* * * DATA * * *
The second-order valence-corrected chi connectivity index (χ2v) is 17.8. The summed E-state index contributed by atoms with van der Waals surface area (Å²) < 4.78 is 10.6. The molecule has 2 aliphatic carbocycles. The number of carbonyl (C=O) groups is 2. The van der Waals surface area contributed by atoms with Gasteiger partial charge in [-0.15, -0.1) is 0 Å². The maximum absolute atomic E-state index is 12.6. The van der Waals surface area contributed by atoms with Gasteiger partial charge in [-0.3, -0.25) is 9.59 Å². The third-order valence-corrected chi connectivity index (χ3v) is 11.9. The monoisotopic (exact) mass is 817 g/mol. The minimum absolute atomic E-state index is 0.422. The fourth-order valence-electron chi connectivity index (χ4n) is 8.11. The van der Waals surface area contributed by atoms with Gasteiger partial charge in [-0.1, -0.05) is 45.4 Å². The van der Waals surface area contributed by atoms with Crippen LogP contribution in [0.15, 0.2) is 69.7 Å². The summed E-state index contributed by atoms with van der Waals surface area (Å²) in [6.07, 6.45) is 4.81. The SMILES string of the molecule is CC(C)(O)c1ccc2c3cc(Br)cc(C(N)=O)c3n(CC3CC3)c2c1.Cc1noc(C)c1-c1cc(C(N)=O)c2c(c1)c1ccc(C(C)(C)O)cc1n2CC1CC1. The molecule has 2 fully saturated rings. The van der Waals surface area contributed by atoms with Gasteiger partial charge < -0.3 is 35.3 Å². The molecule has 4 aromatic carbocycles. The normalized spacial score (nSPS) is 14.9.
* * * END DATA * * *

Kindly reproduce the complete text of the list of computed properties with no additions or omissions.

The second-order valence-corrected chi connectivity index (χ2v) is 17.8. The summed E-state index contributed by atoms with van der Waals surface area (Å²) < 4.78 is 10.6. The molecule has 2 aliphatic carbocycles. The number of carbonyl (C=O) groups is 2. The van der Waals surface area contributed by atoms with Gasteiger partial charge in [-0.15, -0.1) is 0 Å². The maximum absolute atomic E-state index is 12.6. The van der Waals surface area contributed by atoms with Gasteiger partial charge in [-0.3, -0.25) is 9.59 Å². The third-order valence-corrected chi connectivity index (χ3v) is 11.9. The monoisotopic (exact) mass is 817 g/mol. The minimum absolute atomic E-state index is 0.422. The fourth-order valence-electron chi connectivity index (χ4n) is 8.11. The van der Waals surface area contributed by atoms with Gasteiger partial charge in [-0.1, -0.05) is 45.4 Å². The van der Waals surface area contributed by atoms with Crippen LogP contribution in [0.15, 0.2) is 69.7 Å². The summed E-state index contributed by atoms with van der Waals surface area (Å²) in [6.07, 6.45) is 4.81. The SMILES string of the molecule is CC(C)(O)c1ccc2c3cc(Br)cc(C(N)=O)c3n(CC3CC3)c2c1.Cc1noc(C)c1-c1cc(C(N)=O)c2c(c1)c1ccc(C(C)(C)O)cc1n2CC1CC1. The molecule has 2 fully saturated rings. The van der Waals surface area contributed by atoms with Gasteiger partial charge < -0.3 is 35.3 Å². The molecule has 4 aromatic carbocycles. The normalized spacial score (nSPS) is 14.9.